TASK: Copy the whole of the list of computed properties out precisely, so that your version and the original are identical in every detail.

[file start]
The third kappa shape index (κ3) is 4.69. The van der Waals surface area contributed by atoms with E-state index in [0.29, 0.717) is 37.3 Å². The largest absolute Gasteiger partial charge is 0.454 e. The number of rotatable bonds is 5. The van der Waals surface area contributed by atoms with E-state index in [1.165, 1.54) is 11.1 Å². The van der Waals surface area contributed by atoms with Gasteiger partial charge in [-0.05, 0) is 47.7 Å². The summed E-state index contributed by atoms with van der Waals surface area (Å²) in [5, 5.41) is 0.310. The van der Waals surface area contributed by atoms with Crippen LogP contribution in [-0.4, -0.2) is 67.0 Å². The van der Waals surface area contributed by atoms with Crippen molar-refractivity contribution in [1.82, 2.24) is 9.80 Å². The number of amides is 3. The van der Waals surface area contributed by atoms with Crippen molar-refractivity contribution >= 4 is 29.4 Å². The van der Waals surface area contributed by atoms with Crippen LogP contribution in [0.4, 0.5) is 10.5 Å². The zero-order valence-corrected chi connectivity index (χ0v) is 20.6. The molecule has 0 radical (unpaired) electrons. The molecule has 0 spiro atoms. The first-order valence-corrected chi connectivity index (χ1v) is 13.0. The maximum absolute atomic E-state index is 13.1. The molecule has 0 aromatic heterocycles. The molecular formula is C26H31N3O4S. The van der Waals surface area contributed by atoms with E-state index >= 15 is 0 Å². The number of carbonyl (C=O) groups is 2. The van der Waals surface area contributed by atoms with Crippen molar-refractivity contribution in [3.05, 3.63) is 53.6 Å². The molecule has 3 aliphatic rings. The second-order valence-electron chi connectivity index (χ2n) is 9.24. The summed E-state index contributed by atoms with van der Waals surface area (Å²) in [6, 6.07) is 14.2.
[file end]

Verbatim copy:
The third kappa shape index (κ3) is 4.69. The van der Waals surface area contributed by atoms with E-state index in [0.29, 0.717) is 37.3 Å². The largest absolute Gasteiger partial charge is 0.454 e. The number of rotatable bonds is 5. The van der Waals surface area contributed by atoms with E-state index in [1.165, 1.54) is 11.1 Å². The van der Waals surface area contributed by atoms with Gasteiger partial charge in [-0.05, 0) is 47.7 Å². The summed E-state index contributed by atoms with van der Waals surface area (Å²) in [5, 5.41) is 0.310. The van der Waals surface area contributed by atoms with Crippen LogP contribution in [-0.4, -0.2) is 67.0 Å². The van der Waals surface area contributed by atoms with Crippen molar-refractivity contribution in [1.82, 2.24) is 9.80 Å². The number of amides is 3. The van der Waals surface area contributed by atoms with Crippen molar-refractivity contribution >= 4 is 29.4 Å². The van der Waals surface area contributed by atoms with Crippen LogP contribution in [0.4, 0.5) is 10.5 Å². The zero-order valence-corrected chi connectivity index (χ0v) is 20.6. The molecule has 0 radical (unpaired) electrons. The molecule has 0 spiro atoms. The first-order valence-corrected chi connectivity index (χ1v) is 13.0. The maximum absolute atomic E-state index is 13.1. The molecule has 0 aromatic heterocycles. The molecular formula is C26H31N3O4S. The van der Waals surface area contributed by atoms with E-state index >= 15 is 0 Å². The number of carbonyl (C=O) groups is 2. The van der Waals surface area contributed by atoms with Crippen molar-refractivity contribution in [3.05, 3.63) is 53.6 Å². The molecule has 3 aliphatic rings. The second-order valence-electron chi connectivity index (χ2n) is 9.24. The summed E-state index contributed by atoms with van der Waals surface area (Å²) in [6, 6.07) is 14.2.